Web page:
Hiroshima and Nagasaki: Could those bombings be considered terrorism?

Could the Bombings of Hiroshima and Nagasaki Be Considered Terrorism?

Could the Bombings of Hiroshima and Nagasaki Be Considered Terrorism?

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June 10 2015 7:25 AM

Could the Bombings of Hiroshima and Nagasaki Be Considered Terrorism?

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The remains of the Prefectural Industry Promotion Building, which was later preserved as the Hiroshima Peace Memorial, seen in September 1945 after the bombing of Hiroshima, Japan.

Photo by AFP/Getty Images

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Answer by Jon Davis, military and cultural historian, veteran of U.S. military:

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Hiroshima and Nagasaki effectively ended a period of warfare that began with the advent of modern artillery and aerial bombing and ended with the downfall of one of the most aggressive empires in history. They weren't, despite many people's belief, unique in the scale of devastation because of the weapons used to bring them down. There are dozens of situations when we see entire cities wiped off the map both during, and even before, World War II. That practice didn't start with the Americans, and the Japanese are just as guilty of it.

That said, I have often defined terrorism as any malicious actions against civilian populations with the intent of forcing them to make political choices in your favor. We could argue that the two cities had very strategic purposes: One was a major military city, and the other an important manufacturing center for the military effort. It's obvious, though, that the intention was to instill enough fear in the civilian population that they would force the hand of the Japanese leadership.

We could see the same being said of the Allied bombing of Dresden or the Nazi bombing of London, the raids on Hamburg, or the Japanese occupation of Nanjing, known historically as the Rape of Nanking, if you want to assume the Japanese were the only victims of that war. As I said, the practice began even sooner, wherein German strategists tested new methods of destruction with Spanish allies during the Spanish Civil War. Those first of many downfalls of humanity is immortalized in works such as Guernica by Pablo Picasso. What World War II taught us was that this strategy really didn't work very often. In most cases, it gave resolve to the civilian population, except when coupled with the presence of follow-on troops or the overwhelming force of a single weapon.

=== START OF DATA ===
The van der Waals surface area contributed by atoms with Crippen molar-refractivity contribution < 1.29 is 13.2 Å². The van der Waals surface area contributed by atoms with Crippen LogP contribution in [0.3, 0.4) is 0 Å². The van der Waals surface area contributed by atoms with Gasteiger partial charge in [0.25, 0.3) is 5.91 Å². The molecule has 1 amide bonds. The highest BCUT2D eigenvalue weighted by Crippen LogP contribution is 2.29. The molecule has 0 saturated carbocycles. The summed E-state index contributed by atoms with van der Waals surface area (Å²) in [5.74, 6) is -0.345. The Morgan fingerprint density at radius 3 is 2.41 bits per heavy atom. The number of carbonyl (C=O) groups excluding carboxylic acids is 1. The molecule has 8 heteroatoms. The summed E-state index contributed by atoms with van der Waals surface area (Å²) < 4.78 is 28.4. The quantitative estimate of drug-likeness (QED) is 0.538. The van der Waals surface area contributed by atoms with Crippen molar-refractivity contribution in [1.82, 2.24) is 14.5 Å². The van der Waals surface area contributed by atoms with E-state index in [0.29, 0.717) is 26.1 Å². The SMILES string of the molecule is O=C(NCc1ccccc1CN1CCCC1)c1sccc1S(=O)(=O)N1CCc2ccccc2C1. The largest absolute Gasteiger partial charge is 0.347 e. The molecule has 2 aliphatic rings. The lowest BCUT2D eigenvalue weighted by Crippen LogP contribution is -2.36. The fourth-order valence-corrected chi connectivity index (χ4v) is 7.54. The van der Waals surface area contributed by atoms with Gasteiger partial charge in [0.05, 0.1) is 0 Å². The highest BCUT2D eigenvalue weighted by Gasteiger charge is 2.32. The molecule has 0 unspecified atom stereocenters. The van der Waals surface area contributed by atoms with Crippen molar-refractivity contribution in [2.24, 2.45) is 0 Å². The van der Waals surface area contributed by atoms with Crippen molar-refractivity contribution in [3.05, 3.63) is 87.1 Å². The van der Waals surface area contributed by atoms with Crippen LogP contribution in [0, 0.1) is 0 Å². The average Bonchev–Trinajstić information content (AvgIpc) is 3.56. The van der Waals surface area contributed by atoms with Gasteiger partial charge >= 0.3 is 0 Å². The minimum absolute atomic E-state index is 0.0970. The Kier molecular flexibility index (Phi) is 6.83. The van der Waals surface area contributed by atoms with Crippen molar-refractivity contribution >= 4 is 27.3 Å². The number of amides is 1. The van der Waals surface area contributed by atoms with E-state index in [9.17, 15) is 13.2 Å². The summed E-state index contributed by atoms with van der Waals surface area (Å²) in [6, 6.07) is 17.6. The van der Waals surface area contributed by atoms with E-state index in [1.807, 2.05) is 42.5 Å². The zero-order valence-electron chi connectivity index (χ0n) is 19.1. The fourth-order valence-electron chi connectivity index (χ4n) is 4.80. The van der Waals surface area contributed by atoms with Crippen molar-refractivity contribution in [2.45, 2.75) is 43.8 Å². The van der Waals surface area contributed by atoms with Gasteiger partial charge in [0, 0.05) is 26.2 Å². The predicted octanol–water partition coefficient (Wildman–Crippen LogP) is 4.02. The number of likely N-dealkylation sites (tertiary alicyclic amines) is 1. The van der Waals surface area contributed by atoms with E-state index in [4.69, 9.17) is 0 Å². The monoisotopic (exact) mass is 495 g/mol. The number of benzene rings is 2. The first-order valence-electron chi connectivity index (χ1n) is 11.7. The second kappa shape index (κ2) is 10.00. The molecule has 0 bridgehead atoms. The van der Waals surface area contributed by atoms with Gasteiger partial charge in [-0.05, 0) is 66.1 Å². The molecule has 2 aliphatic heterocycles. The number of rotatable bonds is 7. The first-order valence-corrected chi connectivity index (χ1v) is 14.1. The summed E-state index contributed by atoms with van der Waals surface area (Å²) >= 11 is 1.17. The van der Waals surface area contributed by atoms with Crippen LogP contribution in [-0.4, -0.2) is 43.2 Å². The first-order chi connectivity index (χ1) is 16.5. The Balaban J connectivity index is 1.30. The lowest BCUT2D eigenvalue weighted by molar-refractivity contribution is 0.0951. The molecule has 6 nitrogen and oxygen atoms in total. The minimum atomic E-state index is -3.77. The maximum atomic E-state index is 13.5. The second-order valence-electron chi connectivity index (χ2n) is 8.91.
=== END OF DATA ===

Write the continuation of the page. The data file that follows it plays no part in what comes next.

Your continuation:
After the war, many new treaties stopped the practices that had become commonplace. Now, there really are no times where large numbers of people die in wars that people would say, “Well, that's just the way it goes.” I'd like to think that leveling a whole city won't ever happen again. It hasn't in the last 70 years. The fact that we live in the age of laser and GP-guided precision bombing means that sort of destruction is simply not necessary. The Baghdad bombing in 2003 showed the power of precision bombing to completely level a regime, while leaving the civilian population intact. Independent studies have ranked the initial civilian casualties of that invasion at less than 7,000 for the whole country. While that number seems appalling in and of itself, it pales to the 10 million civilian losses suffered by Germany, or the 15 million lost to the Russians. The Baghdad bombing brought about a new age of warfare that, when followed through to completion, is in truth the most peaceful era the world has yet seen. In bitter honesty, the bombing was actually too effective compared with the old method because it left the country devoid of any leadership necessary to go on, while not reducing the civilian population to compensate. I know that sounds terrible, but having fewer mouths to feed has been a realistic aspect that helped get suffering regimes through the horrible times. With Iraq, you had a full population with no one to govern it.

Regardless of the success or failure of the Iraq war, we live in a time that won't accept large-scale bombing campaigns like we saw in World War II. There are obvious connotations of terrorism. That said, our understanding of war today is what makes us define terrorism the way we do. Nations don't fight as they did a century ago, when it was, I'll call it, “acceptable” to see massive numbers of civilian losses, so long as they weren't your own. Technology and a more complex diplomatic environment has changed the way we fight and forced us to abandon old strategies like citywide bombing. Groups that lack the resources of large nations to fight for whatever they believe in, good or bad, use tactics that we would consider terrorism. That is what modern terrorism means. For that reason, it doesn't really work to compare 1940s nations at war with the terrorists of today.

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